How to Eat Out and Understand Your Nutrition Intake From the Restaurant Nutrition Menu

If you’re in any way involved with food, you can’t ignore nutrition these days.Whether you’re a food manufacturer, in food service, a school, residential home, or other public domain, it is important that you consider a Nutrition Menu.Nutrition is a complicated science that your customers and staff are really interested in. But it’s also a legislative minefield and very easy to get wrong when you don’t have the necessary expertise at hand, so always take advice from a nutrition advisor.I have visited many of the fast food restaurants websites and they all contain a nutrition menu, offering advice and detailing the nutrition contents of their meals. Therefore, you can eat out and maintain a balanced diet.Stay Balanced
o Lifestyles these days tend to mean that people are less physically active but still enjoy a plentiful choice of food.
o To keep your weight stable you need to balance your calorie intake with the calories you burn.
o Eating well and being active can help achieve that whilst helping you to feel fit, concentrate better, manage your stress and mood more effectively and look after your health in the long term.Eat Well
o Eat a combination of the main food groups in healthy proportions.
o Plenty of fruit, vegetables, bread, other cereals and potatoes.
o Moderate amounts of meat and dairy foods, and smaller amounts of foods high in fat or sugar.
o This combination helps you to get the energy and nutrients you need whilst allowing you to enjoy the variety and pleasure of good food.
o It is all about getting the balance right.
o You can eat out and still achieve the balance if you take note of the restaurants nutrition menu.Fruit and Vegetables
o Enjoy at least five portions of fruit and vegetables every day to get the vitamins, minerals, fibre and beneficial antioxidants.
o A “portion” is 80g of fruit and vegetables which could be an apple, pear or orange for fruit and 3 heaped tablespoons of fresh frozen or canned vegetables.
o You could also have a cereal bowl full of salad or mixed leaves, or a 150ml glass of fruit juice.
o Be inventive and consult the nutrition menu.Bread, Cereals and Potatoes
o Pasta, bread, rice, potatoes, some breakfast cereals, couscous, chapattis, noodles and pulses are good energy providers.
o Include whole grain or wholemeal varieties for extra fibre and nutrients.
o Make these foods part of your meals so they make up about a third of your diet.
o To keep the balance, don’t add too much butter, oil, margarine, dressings or rich sauces, and always consult the nutrition menu.Milk and Dairy Foods
o Include moderate amounts of dairy foods such as milk, yoghurt, cheese and fromage frais because they contain calcium and protein that help maintain healthy teeth and bones.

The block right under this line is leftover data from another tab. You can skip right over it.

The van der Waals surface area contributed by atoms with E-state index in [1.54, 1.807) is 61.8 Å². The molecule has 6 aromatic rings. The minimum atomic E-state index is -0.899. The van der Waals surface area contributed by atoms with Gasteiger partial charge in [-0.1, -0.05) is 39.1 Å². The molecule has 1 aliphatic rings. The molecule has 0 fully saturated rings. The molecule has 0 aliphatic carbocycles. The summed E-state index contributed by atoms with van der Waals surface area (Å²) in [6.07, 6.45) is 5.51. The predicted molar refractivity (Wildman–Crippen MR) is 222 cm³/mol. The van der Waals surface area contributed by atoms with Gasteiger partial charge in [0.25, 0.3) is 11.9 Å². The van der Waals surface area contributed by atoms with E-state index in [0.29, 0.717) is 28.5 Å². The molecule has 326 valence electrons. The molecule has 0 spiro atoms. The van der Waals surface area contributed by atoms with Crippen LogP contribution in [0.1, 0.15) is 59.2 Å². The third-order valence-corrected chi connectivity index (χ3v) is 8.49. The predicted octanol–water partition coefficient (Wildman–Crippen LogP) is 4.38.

o If you are concerned about your fat intake you could have lower fat options which will be indicated on the nutrition menu.Meat, Fish and Vegetarian Alternatives
o A balanced diet should also include moderate amounts of meat, fish, eggs, pulses, tofu, nuts or seeds.
o These foods contain protein, B vitamins and minerals such as iron, zinc and magnesium.
o When you can, choose lower fat versions, and low fat cooking methods such as grilling and baking, all which will be indicated on the nutrition menu.Foods containing Fat and Sugar
o This group includes foods such as oils and spreads, ghee, sugary drinks, sweets and chocolate, mayonnaise, cakes, pastries, crisps, ice cream and cream.
o They can be part of your balanced diet if taken in smaller amounts and not too often.
o Oils and spreads should be used sparingly and contain unsaturated fats.
o Again the nutrition menu will guide you on this.Restaurants Meals and Dishes
o The nutrition menu will tell you what proportions of the food groups dishes contain.
o If a nutrition menu is not readily available ask for one, or download from their website prior to visiting the restaurant.Children
o Children under two are growing rapidly and therefore have different needs to older children and adults, such as full fat dairy foods.
o Children between two and five can make a gradual change towards the recommended balance.The Government’s 8 Guidelines for a Healthy Diet
o Enjoy your food.
o Eat a variety of different foods.
o Eat the right amount to be a healthy weight.
o Eat plenty of foods rich in starch and fibre.
o Eat plenty of fruit and vegetables.
o Don’t eat too many foods that contain a lot of fat.
o Don’t have sugary foods and drinks too often.
o If you drink alcohol, drink sensibly.Balanced Approach
o Keep a food and activity diary to understand your eating and exercise habits. You can use this to plan changes that suit your lifestyle.
o Think about how much you eat as well as what you eat.
o Plan ahead and aim to have regular balanced meals.
o The balanced approach means eating healthy most of the time and fitting in some favourite foods.
o The balanced approach is about establishing eating and exercising habits to be enjoyed – for life.Disclaimer: This is general lifestyle advice only and is not intended to replace any individual advice given by your
doctor, or other health care professional. Always consult your doctor if you are concerned about your health, or before starting any diet or exercise programme.

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